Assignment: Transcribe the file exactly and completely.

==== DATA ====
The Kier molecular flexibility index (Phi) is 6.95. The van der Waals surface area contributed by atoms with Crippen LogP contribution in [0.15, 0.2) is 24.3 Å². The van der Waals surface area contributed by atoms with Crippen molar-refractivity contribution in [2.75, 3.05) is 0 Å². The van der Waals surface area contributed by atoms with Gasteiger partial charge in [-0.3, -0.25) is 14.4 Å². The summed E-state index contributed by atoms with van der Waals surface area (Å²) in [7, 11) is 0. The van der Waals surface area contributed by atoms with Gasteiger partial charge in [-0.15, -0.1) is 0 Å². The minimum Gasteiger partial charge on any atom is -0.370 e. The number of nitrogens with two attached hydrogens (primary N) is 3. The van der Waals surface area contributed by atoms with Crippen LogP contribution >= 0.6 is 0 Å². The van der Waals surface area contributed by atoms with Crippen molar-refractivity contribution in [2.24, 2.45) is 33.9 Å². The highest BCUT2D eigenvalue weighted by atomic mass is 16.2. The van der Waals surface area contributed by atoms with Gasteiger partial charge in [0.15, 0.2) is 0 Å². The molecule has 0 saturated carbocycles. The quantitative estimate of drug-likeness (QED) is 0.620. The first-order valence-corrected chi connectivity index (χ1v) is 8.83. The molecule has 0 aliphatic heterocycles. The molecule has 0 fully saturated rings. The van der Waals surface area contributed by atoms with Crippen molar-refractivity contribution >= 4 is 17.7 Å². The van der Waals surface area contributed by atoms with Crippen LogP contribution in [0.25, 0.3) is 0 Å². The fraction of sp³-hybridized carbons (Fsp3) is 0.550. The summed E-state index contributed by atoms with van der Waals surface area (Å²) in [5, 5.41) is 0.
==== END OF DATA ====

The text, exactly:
The Kier molecular flexibility index (Phi) is 6.95. The van der Waals surface area contributed by atoms with Crippen LogP contribution in [0.15, 0.2) is 24.3 Å². The van der Waals surface area contributed by atoms with Crippen molar-refractivity contribution in [2.75, 3.05) is 0 Å². The van der Waals surface area contributed by atoms with Gasteiger partial charge in [-0.3, -0.25) is 14.4 Å². The summed E-state index contributed by atoms with van der Waals surface area (Å²) in [7, 11) is 0. The van der Waals surface area contributed by atoms with Gasteiger partial charge in [-0.15, -0.1) is 0 Å². The minimum Gasteiger partial charge on any atom is -0.370 e. The number of nitrogens with two attached hydrogens (primary N) is 3. The van der Waals surface area contributed by atoms with Crippen LogP contribution >= 0.6 is 0 Å². The van der Waals surface area contributed by atoms with Crippen molar-refractivity contribution in [2.24, 2.45) is 33.9 Å². The highest BCUT2D eigenvalue weighted by atomic mass is 16.2. The van der Waals surface area contributed by atoms with Gasteiger partial charge in [0.15, 0.2) is 0 Å². The molecule has 0 saturated carbocycles. The quantitative estimate of drug-likeness (QED) is 0.620. The first-order valence-corrected chi connectivity index (χ1v) is 8.83. The molecule has 0 aliphatic heterocycles. The molecule has 0 fully saturated rings. The van der Waals surface area contributed by atoms with Crippen molar-refractivity contribution >= 4 is 17.7 Å². The van der Waals surface area contributed by atoms with Crippen LogP contribution in [0.25, 0.3) is 0 Å². The fraction of sp³-hybridized carbons (Fsp3) is 0.550. The summed E-state index contributed by atoms with van der Waals surface area (Å²) in [5, 5.41) is 0.